Carter Howell and Seth Munger are a lot like you and me. They’re “just 19- and 20-year-old guys.” They’re “not different than other people.” And yet some people look at them like they’re “from a different planet.”
All because they’re Mormon missionaries:
The day begins at 6:30 a.m. and follows a schedule that includes time for prayer — both solitary and with others — and planning for the day. There is time for meals — an hour for lunch, another hour for dinner — and then more door knocking in the evening. Their curfew is 9:30 p.m. Lights out at 10:30.
Curfew may imply that somebody is watching. Not so. These young men know and embrace the rules — and follow them.
And they pay for the privilege.
That doesn’t sound that different from other people! I generally wake up around 6:30am, spend an hour on lunch, and spend another hour on dinner! I can’t always stay up much past 10:30, either. And I’ve been known to pay for “privileges,” although I’ve never used that exact euphemism. I never knew I had so much in common with the Mormons!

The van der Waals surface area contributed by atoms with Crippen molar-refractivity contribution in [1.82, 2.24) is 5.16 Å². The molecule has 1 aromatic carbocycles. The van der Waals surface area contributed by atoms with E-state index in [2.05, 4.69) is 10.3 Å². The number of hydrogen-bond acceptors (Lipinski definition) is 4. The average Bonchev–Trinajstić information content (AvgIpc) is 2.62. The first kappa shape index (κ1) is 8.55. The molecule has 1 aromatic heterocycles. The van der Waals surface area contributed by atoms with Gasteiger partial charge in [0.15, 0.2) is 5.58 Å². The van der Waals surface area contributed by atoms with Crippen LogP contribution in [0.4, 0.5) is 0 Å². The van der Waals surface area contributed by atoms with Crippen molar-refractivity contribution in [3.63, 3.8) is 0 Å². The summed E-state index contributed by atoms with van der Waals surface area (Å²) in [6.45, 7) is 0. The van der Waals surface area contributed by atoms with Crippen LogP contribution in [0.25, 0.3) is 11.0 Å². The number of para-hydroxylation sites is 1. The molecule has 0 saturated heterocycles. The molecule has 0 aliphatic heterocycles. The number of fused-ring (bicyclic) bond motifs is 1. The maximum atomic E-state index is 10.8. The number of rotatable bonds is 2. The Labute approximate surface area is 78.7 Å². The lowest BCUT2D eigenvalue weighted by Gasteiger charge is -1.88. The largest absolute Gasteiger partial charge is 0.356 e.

“Some people look at us like we’re from a different planet,” Munger said. Before becoming a missionary, he said, “I was a person, too.”
That’s when Howell said: “Tell people not to be mean to us.”
Sorry, Carter and Seth, you just lost me. When someone comes to my house and wants to lecture me about the planet Kolob, meanness is the most appropriate response. When someone rings my doorbell to convince me that a 19th-century treasure hunter was some sort of “prophet,” I’m likely to release the hounds. When someone comes onto my property to insist on the supernatural infallibility of a dogma that magically changes whenever the political winds change, I call them a “Moroni,” even if it hurts their feelings.